by Karen Weiland, Advanced Master Gardener
A friend and I were recently talking about weeds and the subject of garlic mustard and how invasive it can be, came up. I have to admit that I have heard the term and knew that there were organized garlic mustard pulls, but I did not take the time to research what it looked like. So after our conversation about it I did my research. Holy cow, I came to find that the pretty bunch of white flowers growing near my old smoke house was actually the dreaded garlic mustard. After taking some photos of it, out of the ground it came.
Garlic mustard, (Allaria Petiolata) is a biennial herb that can grow in sun or shade. In it’s first year of growth it forms a rosette of low growing, kidney shaped leaves, that when rubbed, smell like garlic. In it’s second year, plants can grow three to four feet tall with triangular shaped, sharp toothed leaves and small, four petaled flowers in clusters at the top of each stem. One plant can produce several thousand seeds and these seeds can remain viable for seven years or more. These plants are now found throughout Indiana and Michigan and pose a threat to native plants, such as spring wildflowers, by over-topping and shading them out.
Non-native invasive species are organisims brought to an area that have become serious environmental pests. One reason for their successful spread is that there is no natural control such as parasites, pathogens, predators or herbivores to control their growth. Garlic mustard also releases chemicals into the soil that inhibits the growth of other plant species. With garlic mustards’ chemical release, prolific seed producing capabilities and the fact that it shades out the native plants, it has the opportunity to create changes in the natural environment that favors its’ growth and spread.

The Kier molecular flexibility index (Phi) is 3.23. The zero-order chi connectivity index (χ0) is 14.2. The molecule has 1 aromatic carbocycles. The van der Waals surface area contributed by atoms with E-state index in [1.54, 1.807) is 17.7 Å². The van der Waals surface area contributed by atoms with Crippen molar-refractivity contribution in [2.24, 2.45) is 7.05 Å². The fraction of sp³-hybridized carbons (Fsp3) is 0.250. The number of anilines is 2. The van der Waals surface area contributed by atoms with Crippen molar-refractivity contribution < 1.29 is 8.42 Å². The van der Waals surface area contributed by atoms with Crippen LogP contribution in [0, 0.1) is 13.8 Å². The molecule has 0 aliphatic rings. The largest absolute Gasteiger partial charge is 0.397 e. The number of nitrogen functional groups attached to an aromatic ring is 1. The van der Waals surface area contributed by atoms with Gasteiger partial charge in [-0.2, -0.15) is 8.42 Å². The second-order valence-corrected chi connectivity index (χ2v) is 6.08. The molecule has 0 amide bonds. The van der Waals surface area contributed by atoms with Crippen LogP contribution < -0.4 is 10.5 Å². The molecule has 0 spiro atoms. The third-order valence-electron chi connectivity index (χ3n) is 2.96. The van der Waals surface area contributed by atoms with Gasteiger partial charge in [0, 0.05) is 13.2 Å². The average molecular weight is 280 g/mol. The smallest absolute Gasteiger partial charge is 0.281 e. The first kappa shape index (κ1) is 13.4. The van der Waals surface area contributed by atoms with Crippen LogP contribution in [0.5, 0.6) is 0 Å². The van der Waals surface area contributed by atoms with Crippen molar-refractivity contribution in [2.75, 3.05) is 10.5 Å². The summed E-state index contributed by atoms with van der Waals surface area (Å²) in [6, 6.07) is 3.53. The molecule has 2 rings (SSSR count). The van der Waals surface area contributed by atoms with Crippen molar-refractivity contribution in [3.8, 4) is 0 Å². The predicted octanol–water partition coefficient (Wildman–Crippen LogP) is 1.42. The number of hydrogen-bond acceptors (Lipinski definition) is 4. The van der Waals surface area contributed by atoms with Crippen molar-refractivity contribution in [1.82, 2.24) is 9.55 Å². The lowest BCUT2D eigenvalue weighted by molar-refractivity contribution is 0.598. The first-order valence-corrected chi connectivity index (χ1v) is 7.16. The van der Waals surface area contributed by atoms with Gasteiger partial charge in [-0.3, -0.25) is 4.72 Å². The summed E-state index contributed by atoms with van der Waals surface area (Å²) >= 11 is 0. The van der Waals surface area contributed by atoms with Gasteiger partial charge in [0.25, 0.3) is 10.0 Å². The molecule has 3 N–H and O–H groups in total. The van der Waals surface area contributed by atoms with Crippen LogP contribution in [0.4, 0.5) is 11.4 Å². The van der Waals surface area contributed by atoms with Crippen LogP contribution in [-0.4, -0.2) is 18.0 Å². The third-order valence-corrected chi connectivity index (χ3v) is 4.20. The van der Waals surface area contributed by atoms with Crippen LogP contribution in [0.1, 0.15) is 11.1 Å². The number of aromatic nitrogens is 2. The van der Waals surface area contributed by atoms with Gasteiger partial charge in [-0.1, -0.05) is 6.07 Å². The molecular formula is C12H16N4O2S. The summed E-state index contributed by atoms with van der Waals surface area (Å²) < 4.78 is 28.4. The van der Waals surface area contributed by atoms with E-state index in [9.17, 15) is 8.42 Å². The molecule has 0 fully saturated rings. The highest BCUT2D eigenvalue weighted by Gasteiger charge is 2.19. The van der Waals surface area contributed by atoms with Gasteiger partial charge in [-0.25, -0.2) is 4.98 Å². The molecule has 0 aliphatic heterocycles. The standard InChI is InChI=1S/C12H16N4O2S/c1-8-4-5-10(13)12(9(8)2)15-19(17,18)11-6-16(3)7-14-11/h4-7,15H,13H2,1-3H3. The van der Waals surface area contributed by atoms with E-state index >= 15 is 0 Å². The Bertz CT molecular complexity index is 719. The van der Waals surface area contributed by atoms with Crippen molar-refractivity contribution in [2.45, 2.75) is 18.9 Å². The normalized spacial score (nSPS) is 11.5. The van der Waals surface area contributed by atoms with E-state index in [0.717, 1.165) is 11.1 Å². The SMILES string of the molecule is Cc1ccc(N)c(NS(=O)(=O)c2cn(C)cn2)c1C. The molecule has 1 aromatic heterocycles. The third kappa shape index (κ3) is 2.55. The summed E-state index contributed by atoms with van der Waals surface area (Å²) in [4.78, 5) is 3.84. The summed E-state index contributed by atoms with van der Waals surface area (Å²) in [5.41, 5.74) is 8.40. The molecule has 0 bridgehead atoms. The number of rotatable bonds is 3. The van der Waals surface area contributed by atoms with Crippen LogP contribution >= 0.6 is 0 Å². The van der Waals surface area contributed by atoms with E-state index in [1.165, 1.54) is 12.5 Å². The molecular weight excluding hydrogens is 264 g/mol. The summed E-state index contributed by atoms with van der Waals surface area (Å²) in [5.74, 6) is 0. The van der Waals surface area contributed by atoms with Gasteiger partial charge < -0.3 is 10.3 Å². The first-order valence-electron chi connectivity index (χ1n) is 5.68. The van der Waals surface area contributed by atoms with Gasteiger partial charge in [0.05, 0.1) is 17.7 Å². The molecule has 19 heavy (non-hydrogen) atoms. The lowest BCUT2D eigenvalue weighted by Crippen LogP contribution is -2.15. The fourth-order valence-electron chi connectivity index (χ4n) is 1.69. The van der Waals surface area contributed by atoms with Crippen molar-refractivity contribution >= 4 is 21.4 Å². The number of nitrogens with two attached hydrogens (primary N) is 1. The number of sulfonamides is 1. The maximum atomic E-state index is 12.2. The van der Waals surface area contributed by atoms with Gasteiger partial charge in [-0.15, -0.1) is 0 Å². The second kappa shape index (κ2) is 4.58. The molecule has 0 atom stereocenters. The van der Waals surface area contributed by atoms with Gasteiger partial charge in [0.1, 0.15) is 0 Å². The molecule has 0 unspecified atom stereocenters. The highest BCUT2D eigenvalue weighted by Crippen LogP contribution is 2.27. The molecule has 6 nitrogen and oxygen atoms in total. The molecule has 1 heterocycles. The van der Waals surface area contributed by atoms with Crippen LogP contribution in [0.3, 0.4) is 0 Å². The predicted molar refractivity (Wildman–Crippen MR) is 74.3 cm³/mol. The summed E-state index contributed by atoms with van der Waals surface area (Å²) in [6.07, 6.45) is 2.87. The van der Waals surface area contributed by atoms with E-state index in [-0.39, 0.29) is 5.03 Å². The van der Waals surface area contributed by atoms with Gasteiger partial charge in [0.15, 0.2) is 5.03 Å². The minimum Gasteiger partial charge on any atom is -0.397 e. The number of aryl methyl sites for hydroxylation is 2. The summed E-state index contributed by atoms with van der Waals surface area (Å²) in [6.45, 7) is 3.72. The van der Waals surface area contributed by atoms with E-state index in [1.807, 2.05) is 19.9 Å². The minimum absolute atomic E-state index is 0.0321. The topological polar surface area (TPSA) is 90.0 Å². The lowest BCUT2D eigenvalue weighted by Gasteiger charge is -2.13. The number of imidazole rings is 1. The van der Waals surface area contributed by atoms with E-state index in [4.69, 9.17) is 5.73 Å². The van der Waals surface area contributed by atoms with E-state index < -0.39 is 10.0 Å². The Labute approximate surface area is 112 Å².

During a mother/daughter, mushroom hunting outing recently, we worked in some garlic mustard pulling. Now that I know what it looks like, I am amazed at how much of it is out there. Spring is a real good time give this unwanted invader a pull. Do it before the ground starts to dry out and most importantly, before it sets seed. Identification is easiest when it is in bloom. Try to get enough of the root, by pulling on the stalk near the soil, so that the plant doesn’t have the capability to form a new flower stalk. Depending on the maturity of the plant, pulled plants can still set seed, so it is important to bag and dispose of them. Mowing is not an effective control because plants will still bolt and set seed. It’s a good idea to revisit pulled sites to remove any plants that have sprouted from left behind roots.
Go get ‘em!
As always, Happy Gardening!
More information about gardening and related subjects is available online at www.hort.purdue.edu/ext/garden_pubs The Purdue University Cooperative Extension Service can be reached at 499-6334 in LaGrange Co., 636-2111 in Noble Co., 925-2562 in DeKalb Co. and 668-1000 in Steuben Co.
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